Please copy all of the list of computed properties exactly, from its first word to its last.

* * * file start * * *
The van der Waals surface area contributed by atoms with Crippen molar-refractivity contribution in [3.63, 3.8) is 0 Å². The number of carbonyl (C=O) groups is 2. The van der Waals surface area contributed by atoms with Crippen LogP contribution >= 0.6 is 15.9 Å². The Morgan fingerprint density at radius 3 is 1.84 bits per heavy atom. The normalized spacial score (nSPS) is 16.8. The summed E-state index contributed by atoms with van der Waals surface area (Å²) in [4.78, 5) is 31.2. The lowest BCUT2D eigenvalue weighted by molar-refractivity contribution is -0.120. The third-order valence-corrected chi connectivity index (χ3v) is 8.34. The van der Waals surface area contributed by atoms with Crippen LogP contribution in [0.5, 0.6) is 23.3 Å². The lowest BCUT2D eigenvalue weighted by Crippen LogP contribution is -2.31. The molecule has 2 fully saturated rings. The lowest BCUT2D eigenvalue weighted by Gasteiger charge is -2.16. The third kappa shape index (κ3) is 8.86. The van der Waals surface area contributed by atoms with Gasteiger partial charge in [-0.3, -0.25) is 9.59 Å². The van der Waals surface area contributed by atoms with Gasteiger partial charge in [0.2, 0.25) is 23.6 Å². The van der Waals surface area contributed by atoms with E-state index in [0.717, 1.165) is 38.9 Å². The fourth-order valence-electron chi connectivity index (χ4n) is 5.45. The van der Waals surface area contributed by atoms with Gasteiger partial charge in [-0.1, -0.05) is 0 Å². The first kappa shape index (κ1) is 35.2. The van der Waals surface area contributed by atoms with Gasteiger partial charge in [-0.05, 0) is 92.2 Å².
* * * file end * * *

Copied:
The van der Waals surface area contributed by atoms with Crippen molar-refractivity contribution in [3.63, 3.8) is 0 Å². The number of carbonyl (C=O) groups is 2. The van der Waals surface area contributed by atoms with Crippen LogP contribution >= 0.6 is 15.9 Å². The Morgan fingerprint density at radius 3 is 1.84 bits per heavy atom. The normalized spacial score (nSPS) is 16.8. The summed E-state index contributed by atoms with van der Waals surface area (Å²) in [4.78, 5) is 31.2. The lowest BCUT2D eigenvalue weighted by molar-refractivity contribution is -0.120. The third-order valence-corrected chi connectivity index (χ3v) is 8.34. The van der Waals surface area contributed by atoms with Crippen LogP contribution in [0.5, 0.6) is 23.3 Å². The lowest BCUT2D eigenvalue weighted by Crippen LogP contribution is -2.31. The molecule has 2 fully saturated rings. The lowest BCUT2D eigenvalue weighted by Gasteiger charge is -2.16. The third kappa shape index (κ3) is 8.86. The van der Waals surface area contributed by atoms with Gasteiger partial charge in [-0.3, -0.25) is 9.59 Å². The van der Waals surface area contributed by atoms with Gasteiger partial charge in [0.2, 0.25) is 23.6 Å². The van der Waals surface area contributed by atoms with E-state index in [0.717, 1.165) is 38.9 Å². The fourth-order valence-electron chi connectivity index (χ4n) is 5.45. The van der Waals surface area contributed by atoms with Gasteiger partial charge in [-0.1, -0.05) is 0 Å². The first kappa shape index (κ1) is 35.2. The van der Waals surface area contributed by atoms with Gasteiger partial charge in [-0.05, 0) is 92.2 Å².